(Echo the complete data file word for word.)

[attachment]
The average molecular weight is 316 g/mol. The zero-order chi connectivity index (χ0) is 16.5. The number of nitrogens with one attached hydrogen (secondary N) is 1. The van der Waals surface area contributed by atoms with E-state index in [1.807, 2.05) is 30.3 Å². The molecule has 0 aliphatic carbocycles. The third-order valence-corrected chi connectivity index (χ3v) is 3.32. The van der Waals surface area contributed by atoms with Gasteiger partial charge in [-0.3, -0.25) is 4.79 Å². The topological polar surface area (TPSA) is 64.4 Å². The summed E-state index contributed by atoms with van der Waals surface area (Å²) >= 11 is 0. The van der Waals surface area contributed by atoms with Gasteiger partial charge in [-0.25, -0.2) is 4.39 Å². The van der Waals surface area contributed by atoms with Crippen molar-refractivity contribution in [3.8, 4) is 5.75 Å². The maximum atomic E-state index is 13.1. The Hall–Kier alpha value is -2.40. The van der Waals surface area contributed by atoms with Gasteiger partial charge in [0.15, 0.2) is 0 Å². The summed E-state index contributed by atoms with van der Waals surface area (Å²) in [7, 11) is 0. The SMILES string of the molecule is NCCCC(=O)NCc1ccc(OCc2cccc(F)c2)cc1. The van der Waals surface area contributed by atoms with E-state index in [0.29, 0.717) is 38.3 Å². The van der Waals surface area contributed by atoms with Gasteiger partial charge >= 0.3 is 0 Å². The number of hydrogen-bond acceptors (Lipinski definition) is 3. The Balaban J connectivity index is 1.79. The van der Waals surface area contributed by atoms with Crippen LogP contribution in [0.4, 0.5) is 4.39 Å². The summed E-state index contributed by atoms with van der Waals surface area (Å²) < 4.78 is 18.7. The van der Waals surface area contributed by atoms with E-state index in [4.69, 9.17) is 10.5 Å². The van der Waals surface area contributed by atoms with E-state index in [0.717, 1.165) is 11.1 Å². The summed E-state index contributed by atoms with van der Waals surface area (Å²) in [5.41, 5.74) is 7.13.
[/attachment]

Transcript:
The average molecular weight is 316 g/mol. The zero-order chi connectivity index (χ0) is 16.5. The number of nitrogens with one attached hydrogen (secondary N) is 1. The van der Waals surface area contributed by atoms with E-state index in [1.807, 2.05) is 30.3 Å². The molecule has 0 aliphatic carbocycles. The third-order valence-corrected chi connectivity index (χ3v) is 3.32. The van der Waals surface area contributed by atoms with Gasteiger partial charge in [-0.3, -0.25) is 4.79 Å². The topological polar surface area (TPSA) is 64.4 Å². The summed E-state index contributed by atoms with van der Waals surface area (Å²) >= 11 is 0. The van der Waals surface area contributed by atoms with Gasteiger partial charge in [-0.25, -0.2) is 4.39 Å². The van der Waals surface area contributed by atoms with Crippen molar-refractivity contribution in [3.8, 4) is 5.75 Å². The maximum atomic E-state index is 13.1. The Hall–Kier alpha value is -2.40. The van der Waals surface area contributed by atoms with Gasteiger partial charge in [0.15, 0.2) is 0 Å². The summed E-state index contributed by atoms with van der Waals surface area (Å²) in [7, 11) is 0. The SMILES string of the molecule is NCCCC(=O)NCc1ccc(OCc2cccc(F)c2)cc1. The van der Waals surface area contributed by atoms with E-state index in [0.29, 0.717) is 38.3 Å². The van der Waals surface area contributed by atoms with Gasteiger partial charge >= 0.3 is 0 Å². The number of hydrogen-bond acceptors (Lipinski definition) is 3. The Balaban J connectivity index is 1.79. The van der Waals surface area contributed by atoms with Crippen LogP contribution in [0.4, 0.5) is 4.39 Å². The summed E-state index contributed by atoms with van der Waals surface area (Å²) < 4.78 is 18.7. The van der Waals surface area contributed by atoms with E-state index in [4.69, 9.17) is 10.5 Å². The van der Waals surface area contributed by atoms with E-state index in [0.717, 1.165) is 11.1 Å². The summed E-state index contributed by atoms with van der Waals surface area (Å²) in [5.41, 5.74) is 7.13.